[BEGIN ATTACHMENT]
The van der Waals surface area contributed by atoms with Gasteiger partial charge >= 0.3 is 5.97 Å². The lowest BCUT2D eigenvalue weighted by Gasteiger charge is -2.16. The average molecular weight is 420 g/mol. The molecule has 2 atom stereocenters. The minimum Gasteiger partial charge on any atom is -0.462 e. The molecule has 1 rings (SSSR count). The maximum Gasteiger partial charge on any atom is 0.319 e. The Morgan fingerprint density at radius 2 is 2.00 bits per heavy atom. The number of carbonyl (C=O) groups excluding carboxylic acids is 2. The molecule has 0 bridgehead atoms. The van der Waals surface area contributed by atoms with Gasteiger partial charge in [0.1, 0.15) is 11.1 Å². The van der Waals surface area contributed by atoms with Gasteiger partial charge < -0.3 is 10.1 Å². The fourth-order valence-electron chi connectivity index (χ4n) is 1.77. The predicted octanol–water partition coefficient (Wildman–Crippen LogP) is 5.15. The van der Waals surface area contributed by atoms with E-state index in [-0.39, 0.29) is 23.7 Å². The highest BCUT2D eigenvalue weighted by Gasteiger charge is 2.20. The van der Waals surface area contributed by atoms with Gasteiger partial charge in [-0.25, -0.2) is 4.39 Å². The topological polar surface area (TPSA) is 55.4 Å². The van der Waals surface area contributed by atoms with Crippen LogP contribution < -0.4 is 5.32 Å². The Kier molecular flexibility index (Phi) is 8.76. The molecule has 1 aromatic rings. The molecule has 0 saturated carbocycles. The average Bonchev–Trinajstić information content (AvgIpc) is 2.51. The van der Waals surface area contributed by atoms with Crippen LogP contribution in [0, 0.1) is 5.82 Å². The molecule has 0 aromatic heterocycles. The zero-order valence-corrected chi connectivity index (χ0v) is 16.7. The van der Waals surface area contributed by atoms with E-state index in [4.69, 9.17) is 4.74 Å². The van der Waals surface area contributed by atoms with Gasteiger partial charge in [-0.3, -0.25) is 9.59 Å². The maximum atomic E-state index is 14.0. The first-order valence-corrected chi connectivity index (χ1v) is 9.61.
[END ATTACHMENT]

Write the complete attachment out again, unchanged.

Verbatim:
The van der Waals surface area contributed by atoms with Gasteiger partial charge >= 0.3 is 5.97 Å². The lowest BCUT2D eigenvalue weighted by Gasteiger charge is -2.16. The average molecular weight is 420 g/mol. The molecule has 2 atom stereocenters. The minimum Gasteiger partial charge on any atom is -0.462 e. The molecule has 1 rings (SSSR count). The maximum Gasteiger partial charge on any atom is 0.319 e. The Morgan fingerprint density at radius 2 is 2.00 bits per heavy atom. The number of carbonyl (C=O) groups excluding carboxylic acids is 2. The molecule has 0 bridgehead atoms. The van der Waals surface area contributed by atoms with Gasteiger partial charge in [0.1, 0.15) is 11.1 Å². The van der Waals surface area contributed by atoms with Gasteiger partial charge < -0.3 is 10.1 Å². The fourth-order valence-electron chi connectivity index (χ4n) is 1.77. The predicted octanol–water partition coefficient (Wildman–Crippen LogP) is 5.15. The van der Waals surface area contributed by atoms with E-state index in [-0.39, 0.29) is 23.7 Å². The highest BCUT2D eigenvalue weighted by Gasteiger charge is 2.20. The van der Waals surface area contributed by atoms with Gasteiger partial charge in [-0.25, -0.2) is 4.39 Å². The topological polar surface area (TPSA) is 55.4 Å². The van der Waals surface area contributed by atoms with Crippen LogP contribution < -0.4 is 5.32 Å². The Kier molecular flexibility index (Phi) is 8.76. The molecule has 1 aromatic rings. The molecule has 0 saturated carbocycles. The average Bonchev–Trinajstić information content (AvgIpc) is 2.51. The van der Waals surface area contributed by atoms with Crippen LogP contribution in [0, 0.1) is 5.82 Å². The molecule has 0 aromatic heterocycles. The zero-order valence-corrected chi connectivity index (χ0v) is 16.7. The van der Waals surface area contributed by atoms with E-state index in [4.69, 9.17) is 4.74 Å². The van der Waals surface area contributed by atoms with Gasteiger partial charge in [-0.3, -0.25) is 9.59 Å². The maximum atomic E-state index is 14.0. The first-order valence-corrected chi connectivity index (χ1v) is 9.61.